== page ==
Before the VBMS system came online, it could take six months or more for the VA to send a claims file to a VBO or other representative. Because claims and appeals have deadlines, these lengthy processing times for VA appeals worked against the veteran. The VBMS system substantially reduces the communication time needed, which frees up time for advocates to actually work on providing documentation needed to help veterans get their justified claims approved.
Ongoing VBMS Issues
Structurally, the VBMS is a massive database of veterans’ c-files. While the improvement has been substantial compared to the situation a decade ago, the VA continues to struggle with implementation. Occasionally, VA employees fail to properly scan in medical documents, vocational rehabilitation documents, and financial records.
There were many teething problems earlier in the VBMS implementation, as well. For example, when the system was first coming on line prior to 2016, it was prone to frequent crashing.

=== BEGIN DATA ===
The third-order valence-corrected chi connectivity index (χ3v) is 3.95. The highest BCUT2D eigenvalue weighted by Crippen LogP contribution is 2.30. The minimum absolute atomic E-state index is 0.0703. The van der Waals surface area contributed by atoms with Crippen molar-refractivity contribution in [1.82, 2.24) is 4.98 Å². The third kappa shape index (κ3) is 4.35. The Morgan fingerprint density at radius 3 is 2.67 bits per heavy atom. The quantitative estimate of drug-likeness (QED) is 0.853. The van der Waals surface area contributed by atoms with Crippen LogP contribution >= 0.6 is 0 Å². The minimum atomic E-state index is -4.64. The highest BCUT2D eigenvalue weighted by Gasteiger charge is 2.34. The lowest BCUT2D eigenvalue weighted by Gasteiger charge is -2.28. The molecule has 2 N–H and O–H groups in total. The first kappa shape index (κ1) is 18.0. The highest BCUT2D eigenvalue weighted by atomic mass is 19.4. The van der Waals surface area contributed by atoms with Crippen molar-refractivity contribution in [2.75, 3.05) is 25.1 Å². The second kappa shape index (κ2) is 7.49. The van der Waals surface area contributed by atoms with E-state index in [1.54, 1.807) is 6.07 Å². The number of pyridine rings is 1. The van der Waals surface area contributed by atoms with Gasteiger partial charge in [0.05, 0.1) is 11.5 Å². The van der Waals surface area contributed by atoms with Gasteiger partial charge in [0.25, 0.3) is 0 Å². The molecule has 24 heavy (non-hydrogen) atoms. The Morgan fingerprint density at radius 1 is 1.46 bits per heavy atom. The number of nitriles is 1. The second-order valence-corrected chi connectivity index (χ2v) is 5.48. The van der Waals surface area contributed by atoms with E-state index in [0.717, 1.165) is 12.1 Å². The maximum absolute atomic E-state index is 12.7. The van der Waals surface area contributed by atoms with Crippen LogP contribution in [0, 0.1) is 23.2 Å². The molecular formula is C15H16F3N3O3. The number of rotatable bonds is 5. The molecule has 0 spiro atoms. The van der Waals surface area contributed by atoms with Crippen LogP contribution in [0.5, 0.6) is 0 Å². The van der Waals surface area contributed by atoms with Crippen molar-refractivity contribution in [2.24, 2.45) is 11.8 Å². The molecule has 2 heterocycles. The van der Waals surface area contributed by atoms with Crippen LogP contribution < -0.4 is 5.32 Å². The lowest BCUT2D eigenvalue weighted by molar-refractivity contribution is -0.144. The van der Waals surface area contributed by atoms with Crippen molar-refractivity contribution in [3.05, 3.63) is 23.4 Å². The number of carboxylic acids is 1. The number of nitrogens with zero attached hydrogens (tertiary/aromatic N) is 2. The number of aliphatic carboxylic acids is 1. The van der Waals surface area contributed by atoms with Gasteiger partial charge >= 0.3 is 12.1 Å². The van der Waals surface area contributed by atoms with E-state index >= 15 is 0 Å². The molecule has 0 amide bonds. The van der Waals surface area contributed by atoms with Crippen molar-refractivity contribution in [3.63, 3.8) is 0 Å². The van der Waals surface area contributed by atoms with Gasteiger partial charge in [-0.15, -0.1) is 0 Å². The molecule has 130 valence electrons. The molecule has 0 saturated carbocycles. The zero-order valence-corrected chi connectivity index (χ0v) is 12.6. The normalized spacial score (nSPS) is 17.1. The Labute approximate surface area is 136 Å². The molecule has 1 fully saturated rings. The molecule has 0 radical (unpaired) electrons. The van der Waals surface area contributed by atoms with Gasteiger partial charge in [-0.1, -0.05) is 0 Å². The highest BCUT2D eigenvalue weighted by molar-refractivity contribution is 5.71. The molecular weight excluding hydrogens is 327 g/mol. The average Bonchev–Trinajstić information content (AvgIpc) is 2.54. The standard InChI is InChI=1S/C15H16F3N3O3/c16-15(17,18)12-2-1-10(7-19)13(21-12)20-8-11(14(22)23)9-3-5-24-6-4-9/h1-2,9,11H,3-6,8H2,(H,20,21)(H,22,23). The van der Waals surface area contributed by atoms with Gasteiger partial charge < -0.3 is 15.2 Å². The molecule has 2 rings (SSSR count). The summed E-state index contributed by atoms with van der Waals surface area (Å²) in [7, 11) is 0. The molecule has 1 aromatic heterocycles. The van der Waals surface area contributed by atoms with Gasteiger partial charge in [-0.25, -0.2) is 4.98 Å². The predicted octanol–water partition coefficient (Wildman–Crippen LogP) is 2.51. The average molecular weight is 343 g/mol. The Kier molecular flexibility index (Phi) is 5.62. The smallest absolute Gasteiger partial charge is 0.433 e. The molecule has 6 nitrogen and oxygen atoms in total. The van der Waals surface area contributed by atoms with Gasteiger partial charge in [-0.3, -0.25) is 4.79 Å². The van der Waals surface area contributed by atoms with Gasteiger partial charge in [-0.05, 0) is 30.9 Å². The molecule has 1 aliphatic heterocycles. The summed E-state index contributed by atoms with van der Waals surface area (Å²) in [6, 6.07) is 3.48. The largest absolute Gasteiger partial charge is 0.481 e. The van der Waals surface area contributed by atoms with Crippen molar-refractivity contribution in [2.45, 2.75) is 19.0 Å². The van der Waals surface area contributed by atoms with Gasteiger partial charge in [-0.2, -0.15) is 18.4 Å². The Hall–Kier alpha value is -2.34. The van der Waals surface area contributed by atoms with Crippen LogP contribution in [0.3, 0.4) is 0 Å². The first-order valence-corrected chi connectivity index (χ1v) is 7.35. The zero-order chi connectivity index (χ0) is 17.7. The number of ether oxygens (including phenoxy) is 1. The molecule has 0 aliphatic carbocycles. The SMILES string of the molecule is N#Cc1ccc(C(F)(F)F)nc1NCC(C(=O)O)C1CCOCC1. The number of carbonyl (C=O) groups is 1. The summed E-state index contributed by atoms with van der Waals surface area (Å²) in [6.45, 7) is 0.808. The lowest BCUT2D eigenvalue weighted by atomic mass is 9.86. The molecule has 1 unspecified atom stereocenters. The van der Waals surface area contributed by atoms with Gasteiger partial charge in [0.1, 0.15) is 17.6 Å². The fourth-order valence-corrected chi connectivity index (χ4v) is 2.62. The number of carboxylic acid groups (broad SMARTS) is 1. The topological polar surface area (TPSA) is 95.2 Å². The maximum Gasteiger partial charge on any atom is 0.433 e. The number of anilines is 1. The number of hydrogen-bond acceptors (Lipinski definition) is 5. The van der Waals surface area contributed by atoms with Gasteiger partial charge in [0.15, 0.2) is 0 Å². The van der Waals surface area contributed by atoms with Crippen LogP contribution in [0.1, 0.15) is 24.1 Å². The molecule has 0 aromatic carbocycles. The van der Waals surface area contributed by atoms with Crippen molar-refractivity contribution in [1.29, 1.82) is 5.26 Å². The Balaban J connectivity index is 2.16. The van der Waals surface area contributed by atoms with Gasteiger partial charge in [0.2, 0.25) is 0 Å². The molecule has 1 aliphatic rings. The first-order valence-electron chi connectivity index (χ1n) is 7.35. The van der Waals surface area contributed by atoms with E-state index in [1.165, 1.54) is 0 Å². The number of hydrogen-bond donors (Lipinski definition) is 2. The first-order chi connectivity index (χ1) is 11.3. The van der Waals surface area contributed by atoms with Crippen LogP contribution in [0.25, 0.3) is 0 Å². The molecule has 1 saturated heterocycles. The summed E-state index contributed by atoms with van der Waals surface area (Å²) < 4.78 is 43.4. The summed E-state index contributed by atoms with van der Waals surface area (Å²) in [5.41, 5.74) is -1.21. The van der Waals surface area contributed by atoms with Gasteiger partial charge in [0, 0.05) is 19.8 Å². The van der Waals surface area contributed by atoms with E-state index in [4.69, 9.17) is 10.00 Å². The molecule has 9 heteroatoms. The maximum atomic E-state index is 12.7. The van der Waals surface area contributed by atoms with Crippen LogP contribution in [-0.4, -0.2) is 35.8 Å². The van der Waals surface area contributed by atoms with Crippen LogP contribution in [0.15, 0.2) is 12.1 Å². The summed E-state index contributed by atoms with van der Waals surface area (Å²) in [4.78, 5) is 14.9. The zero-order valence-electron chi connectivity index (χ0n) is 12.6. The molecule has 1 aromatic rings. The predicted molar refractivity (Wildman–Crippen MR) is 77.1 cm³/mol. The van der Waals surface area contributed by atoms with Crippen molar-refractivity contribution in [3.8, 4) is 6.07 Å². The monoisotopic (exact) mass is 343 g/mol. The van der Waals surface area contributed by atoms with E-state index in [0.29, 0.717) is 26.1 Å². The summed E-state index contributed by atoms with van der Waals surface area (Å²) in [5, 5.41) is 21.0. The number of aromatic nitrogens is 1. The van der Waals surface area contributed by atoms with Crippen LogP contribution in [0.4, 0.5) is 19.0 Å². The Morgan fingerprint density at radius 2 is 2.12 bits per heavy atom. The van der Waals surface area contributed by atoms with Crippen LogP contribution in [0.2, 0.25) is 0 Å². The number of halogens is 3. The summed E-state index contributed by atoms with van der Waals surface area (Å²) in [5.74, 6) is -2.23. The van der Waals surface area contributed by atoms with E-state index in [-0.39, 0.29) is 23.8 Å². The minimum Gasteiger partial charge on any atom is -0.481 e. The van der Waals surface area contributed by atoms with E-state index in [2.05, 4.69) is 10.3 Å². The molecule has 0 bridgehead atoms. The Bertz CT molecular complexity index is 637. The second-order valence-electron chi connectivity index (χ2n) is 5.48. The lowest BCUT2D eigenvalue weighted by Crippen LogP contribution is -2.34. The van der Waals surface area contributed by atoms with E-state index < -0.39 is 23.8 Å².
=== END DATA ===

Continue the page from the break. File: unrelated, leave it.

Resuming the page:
Even today, the system is still clunky and slow compared to many other large databases. It can take 30-40 seconds for the VA Regional Office VBMS claims queue to populate.
Furthermore, the VBMS development and implantation resulted in hundreds of millions of dollars in cost overruns for the VA. According to a 2015 Inspector General’s report, the total estimated cost of implementation in September 2009 was $579 million. By January 2015, that estimate more than doubled, to $1.3 billion.
Contributing to the cost overruns: The failure of VA officials to prioritize and integrate adequate cost controls, unplanned changes in system and business requirements, and poor contract management practices.
The Veteran Appeals Modernization Act
The Veteran Appeals Modernization Act of 2017 required the Veterans Administration to modernize their claims and appeals processes. Prior to the implementation of the Veteran Appeals Modernization Act, veterans waited three years for resolution. Appeals to the Board of Veterans’ Appeals took an average of seven years.